The California Department of Water Resources (DWR) announced yesterday an initial allocation of 10% for state water project customers in 2015. The initial allocation amount is slightly larger than last year’s final allocation of 5%, and according to the Department’s press release, may be adjusted up or down depending on the volume of rain and snowfall that reaches California this winter.
Typically, DWR’s initial allocation announcement included statements indicating allocation amounts may increase depending on rain and snowfall amounts. Yesterday’s announcement is different in that DWR included a first-of-its-kind caveat hinting at a possible further reduction in the allocation level to reserve supplies for salinity control in the Delta.
The 29 public water agencies that receive SWP water (State Water Project Contractors) requested 4,172,686 acre-feet of water for 2015. Under the initial allocation, they will receive 418,520 acre-feet. For most agencies, that amounts to 10 % of the supplies for which they contract with DWR.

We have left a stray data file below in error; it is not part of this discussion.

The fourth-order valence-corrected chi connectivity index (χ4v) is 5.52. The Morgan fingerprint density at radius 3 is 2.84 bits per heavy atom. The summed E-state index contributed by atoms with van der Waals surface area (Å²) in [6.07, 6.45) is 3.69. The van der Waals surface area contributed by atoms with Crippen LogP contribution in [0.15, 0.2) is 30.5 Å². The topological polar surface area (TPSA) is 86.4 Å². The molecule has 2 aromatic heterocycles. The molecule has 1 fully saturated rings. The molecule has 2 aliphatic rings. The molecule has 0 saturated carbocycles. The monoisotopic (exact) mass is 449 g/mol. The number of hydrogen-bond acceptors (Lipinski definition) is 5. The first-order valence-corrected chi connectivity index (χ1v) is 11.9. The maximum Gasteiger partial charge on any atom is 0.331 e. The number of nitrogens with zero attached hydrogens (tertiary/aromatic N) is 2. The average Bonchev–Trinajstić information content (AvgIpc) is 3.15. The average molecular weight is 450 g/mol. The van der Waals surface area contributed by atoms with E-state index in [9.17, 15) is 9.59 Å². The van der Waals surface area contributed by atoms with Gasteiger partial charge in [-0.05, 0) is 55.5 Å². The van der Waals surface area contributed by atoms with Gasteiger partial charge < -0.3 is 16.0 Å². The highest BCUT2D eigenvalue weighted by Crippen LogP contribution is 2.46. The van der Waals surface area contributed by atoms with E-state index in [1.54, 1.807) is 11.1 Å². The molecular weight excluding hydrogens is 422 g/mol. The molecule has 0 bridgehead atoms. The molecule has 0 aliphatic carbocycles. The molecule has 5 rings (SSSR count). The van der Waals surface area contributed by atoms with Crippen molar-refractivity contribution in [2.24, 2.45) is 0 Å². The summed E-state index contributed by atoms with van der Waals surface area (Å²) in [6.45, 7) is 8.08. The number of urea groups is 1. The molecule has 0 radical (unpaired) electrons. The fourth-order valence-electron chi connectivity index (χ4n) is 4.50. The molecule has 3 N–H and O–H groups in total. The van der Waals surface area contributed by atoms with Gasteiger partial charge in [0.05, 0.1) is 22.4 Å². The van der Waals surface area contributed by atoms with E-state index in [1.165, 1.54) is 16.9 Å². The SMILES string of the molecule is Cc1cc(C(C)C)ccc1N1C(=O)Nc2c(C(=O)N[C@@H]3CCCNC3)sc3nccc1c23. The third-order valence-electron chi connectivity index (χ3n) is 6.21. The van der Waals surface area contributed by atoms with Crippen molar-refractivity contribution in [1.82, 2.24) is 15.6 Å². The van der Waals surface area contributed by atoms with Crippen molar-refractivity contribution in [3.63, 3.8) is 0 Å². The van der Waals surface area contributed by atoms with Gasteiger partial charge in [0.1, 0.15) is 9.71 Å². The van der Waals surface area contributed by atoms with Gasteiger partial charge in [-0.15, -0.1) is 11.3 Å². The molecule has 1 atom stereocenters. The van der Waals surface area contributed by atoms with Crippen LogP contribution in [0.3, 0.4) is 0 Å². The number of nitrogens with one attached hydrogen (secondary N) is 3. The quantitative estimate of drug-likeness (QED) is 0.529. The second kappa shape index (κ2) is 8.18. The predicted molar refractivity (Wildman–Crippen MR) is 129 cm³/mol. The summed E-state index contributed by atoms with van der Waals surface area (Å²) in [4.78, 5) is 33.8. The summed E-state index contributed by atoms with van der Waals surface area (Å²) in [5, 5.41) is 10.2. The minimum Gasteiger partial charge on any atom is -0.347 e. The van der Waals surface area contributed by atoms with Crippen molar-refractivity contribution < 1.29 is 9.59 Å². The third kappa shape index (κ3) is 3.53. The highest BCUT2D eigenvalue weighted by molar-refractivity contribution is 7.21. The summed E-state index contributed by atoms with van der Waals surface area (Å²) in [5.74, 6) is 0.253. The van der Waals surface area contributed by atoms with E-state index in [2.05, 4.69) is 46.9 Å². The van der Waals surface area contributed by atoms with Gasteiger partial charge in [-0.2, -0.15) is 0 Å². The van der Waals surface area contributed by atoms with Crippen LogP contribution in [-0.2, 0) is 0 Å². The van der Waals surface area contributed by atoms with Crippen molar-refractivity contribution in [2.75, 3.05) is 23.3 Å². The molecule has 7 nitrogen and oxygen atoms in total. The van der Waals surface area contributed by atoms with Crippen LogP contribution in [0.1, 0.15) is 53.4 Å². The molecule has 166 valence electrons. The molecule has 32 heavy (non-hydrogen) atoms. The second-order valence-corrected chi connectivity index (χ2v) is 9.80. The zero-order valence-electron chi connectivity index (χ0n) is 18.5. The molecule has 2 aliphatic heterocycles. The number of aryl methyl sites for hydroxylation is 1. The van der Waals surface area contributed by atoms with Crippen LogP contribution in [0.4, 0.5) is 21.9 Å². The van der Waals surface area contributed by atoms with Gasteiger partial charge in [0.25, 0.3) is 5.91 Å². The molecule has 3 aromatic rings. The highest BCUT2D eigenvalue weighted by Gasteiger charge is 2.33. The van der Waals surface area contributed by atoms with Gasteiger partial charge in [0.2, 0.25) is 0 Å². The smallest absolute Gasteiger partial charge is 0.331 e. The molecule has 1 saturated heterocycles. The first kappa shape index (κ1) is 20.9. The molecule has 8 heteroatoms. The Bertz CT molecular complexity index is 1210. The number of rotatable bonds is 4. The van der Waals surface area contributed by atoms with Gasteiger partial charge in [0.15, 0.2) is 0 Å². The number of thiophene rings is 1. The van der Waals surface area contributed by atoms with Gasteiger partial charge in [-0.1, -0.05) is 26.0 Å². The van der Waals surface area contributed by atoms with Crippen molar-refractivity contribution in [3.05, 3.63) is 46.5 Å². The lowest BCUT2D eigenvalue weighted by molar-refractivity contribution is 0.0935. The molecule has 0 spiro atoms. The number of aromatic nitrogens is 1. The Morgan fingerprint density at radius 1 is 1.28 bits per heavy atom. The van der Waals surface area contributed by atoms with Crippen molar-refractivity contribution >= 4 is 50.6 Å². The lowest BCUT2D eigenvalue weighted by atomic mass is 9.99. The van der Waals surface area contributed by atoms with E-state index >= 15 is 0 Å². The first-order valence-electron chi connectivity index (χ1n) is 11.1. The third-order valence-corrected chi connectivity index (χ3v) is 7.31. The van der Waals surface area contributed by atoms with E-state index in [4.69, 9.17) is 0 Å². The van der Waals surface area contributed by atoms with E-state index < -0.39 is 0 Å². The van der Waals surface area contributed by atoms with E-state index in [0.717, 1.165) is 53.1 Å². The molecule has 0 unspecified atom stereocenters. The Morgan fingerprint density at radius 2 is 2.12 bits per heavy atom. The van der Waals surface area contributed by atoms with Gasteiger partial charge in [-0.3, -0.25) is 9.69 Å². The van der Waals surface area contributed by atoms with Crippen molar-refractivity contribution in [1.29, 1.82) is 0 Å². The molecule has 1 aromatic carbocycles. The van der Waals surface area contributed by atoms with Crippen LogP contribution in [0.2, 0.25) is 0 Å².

The 10% allocation reflects improved precipitation forecasts and an increase in water levels at Lake Oroville, the state water system’s primary reservoir. Lake Oroville alone provides water for 25 million Californians. Although the improved precipitation levels allowed DWR to set the initial allocation at 10%, experts at the department estimate that it would take rain levels of 150% of average to overcome the state’s drought conditions.
In a separate, but related issue illustrating the devastating effects the drought has had on agriculture, DWR issued a report on groundwater overdraft conditions. The report, issued November 25, 2014, is a requirement of Governor Jerry Brown’s 2014 Continued State of Emergency Drought proclamation made in April of the same year. Included in the report is a statement that indicates the peak summer acreage of farmland idled in California in 2014 was 1.7 million acres. The statement may render obsolete an earlier UC Davis estimate that 450,000 acres were fallowed in 2014. The estimate was a multi-agency research project led by the National Atmospheric and Space Administration (NASA).
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